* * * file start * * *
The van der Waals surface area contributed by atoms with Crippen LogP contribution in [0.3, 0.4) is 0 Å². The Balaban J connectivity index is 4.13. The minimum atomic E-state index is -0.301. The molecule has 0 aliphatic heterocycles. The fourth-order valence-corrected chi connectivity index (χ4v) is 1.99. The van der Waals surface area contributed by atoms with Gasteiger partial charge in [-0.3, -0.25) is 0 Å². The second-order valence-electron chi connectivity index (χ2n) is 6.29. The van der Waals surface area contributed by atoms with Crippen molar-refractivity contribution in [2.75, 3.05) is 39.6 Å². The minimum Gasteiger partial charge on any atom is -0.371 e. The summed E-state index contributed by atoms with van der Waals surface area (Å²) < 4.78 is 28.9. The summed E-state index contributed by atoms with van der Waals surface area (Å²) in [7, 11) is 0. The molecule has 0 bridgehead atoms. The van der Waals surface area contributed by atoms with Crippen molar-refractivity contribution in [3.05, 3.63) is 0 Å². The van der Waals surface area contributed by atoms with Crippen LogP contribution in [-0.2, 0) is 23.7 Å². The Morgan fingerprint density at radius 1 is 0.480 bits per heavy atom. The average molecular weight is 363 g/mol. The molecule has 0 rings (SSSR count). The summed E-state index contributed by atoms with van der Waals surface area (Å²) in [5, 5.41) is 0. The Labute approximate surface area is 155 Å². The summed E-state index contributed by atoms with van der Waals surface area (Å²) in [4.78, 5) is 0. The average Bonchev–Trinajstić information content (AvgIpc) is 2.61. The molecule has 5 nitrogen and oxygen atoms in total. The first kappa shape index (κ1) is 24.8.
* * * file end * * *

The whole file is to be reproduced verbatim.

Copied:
The van der Waals surface area contributed by atoms with Crippen LogP contribution in [0.3, 0.4) is 0 Å². The Balaban J connectivity index is 4.13. The minimum atomic E-state index is -0.301. The molecule has 0 aliphatic heterocycles. The fourth-order valence-corrected chi connectivity index (χ4v) is 1.99. The van der Waals surface area contributed by atoms with Gasteiger partial charge in [-0.3, -0.25) is 0 Å². The second-order valence-electron chi connectivity index (χ2n) is 6.29. The van der Waals surface area contributed by atoms with Crippen molar-refractivity contribution in [2.75, 3.05) is 39.6 Å². The minimum Gasteiger partial charge on any atom is -0.371 e. The summed E-state index contributed by atoms with van der Waals surface area (Å²) < 4.78 is 28.9. The summed E-state index contributed by atoms with van der Waals surface area (Å²) in [7, 11) is 0. The molecule has 0 bridgehead atoms. The van der Waals surface area contributed by atoms with Crippen molar-refractivity contribution in [3.05, 3.63) is 0 Å². The van der Waals surface area contributed by atoms with Crippen LogP contribution in [-0.2, 0) is 23.7 Å². The Morgan fingerprint density at radius 1 is 0.480 bits per heavy atom. The average molecular weight is 363 g/mol. The molecule has 0 rings (SSSR count). The summed E-state index contributed by atoms with van der Waals surface area (Å²) in [5, 5.41) is 0. The Labute approximate surface area is 155 Å². The summed E-state index contributed by atoms with van der Waals surface area (Å²) in [4.78, 5) is 0. The average Bonchev–Trinajstić information content (AvgIpc) is 2.61. The molecule has 5 nitrogen and oxygen atoms in total. The first kappa shape index (κ1) is 24.8.